In 2010, Big Sisters of Rhode Island, a nonprofit that matches adult volunteer mentors with at-risk youth, made a game-changing decision: For the first time, the organization would expand its work to mentor girls and boys. The organization adopted its current name, Big Brothers Big Sisters of the Ocean State, to embrace its new mission and broader service population.
Staff members thought the move would expand the organization’s reach, promote the need for male mentors, and begin to help some of Rhode Island’s boys between the ages of 7 and 15. There was just one problem: BBBSOS couldn’t find enough big brothers to volunteer as mentors.
“It’s easier for women to see themselves as caring and nurturing,” said Deborah Saunders, BBBSOS’ executive director. “It’s harder for men to see themselves as role models.”
Saunders and staff knew that they couldn’t let this challenge prevent the organization from helping the state’s thousands of at-risk boys. According to the BBBSOS website, at-risk can include any of the six factors identified by the U.S. Census Bureau as putting children in jeopardy for future success, such as a child who is not living with two parents or who does not have health insurance, for example.
So rather than give up, they innovated: This May, BBBSOS launched its “Big Couples” program, matching young boys with married couples or partners in a civil union. Saunders said that the organization already has one married couple mentoring two children, and several others are in the process of becoming mentors.
“The young boys responded really well – they’ve got two people that they can count on,” Saunders said. “I think it’s going to be a very successful program.”
Innovating to grow and overcome challenges has been a trend over BBBSOS’ 45-year history – one that’s been extremely successful. The organization now serves more than 500 at-risk youth in Rhode Island and parts of Massachusetts every year. According to Steven Porter, BBBSOS community-outreach specialist, kids involved in the organization’s mentorship program are more than 80 percent more likely to stay in school, have high self-esteem and make solid life choices than if they didn’t participate or have the benefit of this kind of role model.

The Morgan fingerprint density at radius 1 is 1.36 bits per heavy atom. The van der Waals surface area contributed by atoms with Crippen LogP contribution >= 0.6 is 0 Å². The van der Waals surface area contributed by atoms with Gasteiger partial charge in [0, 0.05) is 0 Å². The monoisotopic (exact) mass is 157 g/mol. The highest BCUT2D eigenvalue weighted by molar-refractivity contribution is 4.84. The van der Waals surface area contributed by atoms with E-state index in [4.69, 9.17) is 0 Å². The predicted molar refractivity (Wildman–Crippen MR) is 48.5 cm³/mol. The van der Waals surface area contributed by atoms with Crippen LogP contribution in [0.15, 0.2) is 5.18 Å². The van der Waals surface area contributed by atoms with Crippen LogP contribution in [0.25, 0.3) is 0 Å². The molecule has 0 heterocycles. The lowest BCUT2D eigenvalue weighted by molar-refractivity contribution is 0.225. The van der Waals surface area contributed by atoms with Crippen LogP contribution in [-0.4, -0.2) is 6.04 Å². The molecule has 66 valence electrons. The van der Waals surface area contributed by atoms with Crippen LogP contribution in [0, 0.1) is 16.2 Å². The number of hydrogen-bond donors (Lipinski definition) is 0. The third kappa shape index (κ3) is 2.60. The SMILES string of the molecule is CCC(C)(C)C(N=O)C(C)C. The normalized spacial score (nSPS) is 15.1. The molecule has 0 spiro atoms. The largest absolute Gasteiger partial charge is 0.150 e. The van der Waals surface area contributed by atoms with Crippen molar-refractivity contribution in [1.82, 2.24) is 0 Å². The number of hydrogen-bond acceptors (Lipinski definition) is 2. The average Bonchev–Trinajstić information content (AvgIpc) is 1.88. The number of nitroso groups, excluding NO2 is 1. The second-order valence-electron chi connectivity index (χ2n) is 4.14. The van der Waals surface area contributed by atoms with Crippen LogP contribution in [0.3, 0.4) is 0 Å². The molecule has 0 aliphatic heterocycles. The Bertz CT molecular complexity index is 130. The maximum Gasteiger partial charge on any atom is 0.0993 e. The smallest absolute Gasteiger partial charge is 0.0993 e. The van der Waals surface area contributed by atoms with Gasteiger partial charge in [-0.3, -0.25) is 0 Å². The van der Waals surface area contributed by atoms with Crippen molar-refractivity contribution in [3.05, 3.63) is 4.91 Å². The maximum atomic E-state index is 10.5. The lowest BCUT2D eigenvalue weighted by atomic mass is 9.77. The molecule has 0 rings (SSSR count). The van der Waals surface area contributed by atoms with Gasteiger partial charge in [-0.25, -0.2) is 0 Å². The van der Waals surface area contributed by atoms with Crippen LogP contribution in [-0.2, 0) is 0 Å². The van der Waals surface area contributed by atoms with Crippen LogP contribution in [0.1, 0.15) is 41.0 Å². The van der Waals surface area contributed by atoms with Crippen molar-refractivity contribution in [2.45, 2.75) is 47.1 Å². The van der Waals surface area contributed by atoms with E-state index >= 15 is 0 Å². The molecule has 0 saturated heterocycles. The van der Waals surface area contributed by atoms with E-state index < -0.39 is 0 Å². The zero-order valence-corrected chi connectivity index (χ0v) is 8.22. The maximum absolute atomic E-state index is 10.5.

And while other nonprofits have struggled with funding – especially over the last several years – BBBSOS actually saw a $270,000 increase in revenue between 2010 and 2011.
Saunders attributes BBBSOS’ success to its forward-thinking board of directors, dedicated staff, quality programs and measurable outcomes. But the organization saw financial success in large part because of its social entrepreneurship model.
BBBSOS collects donations of used clothing and household items. According to its website, some items may be distributed to “littles” in need. Most is sold to thrift stores like Savers, to generate the revenue that supports its programs and operations. About 60 to 70 percent of the organization’s funding comes from these sales.
To that end, staff and board members have made a concerted effort to build up the organization’s donation program. Over the past two years, BBBSOS increased its number of donation bins throughout the state from 22 to nearly 100. It now employs 37 people at the organization’s donation centers, call centers and donation trucks. And this past year, the organization launched refurbished donation trucks and opened a second donation center. It plans to open its third donation center in Cumberland this November.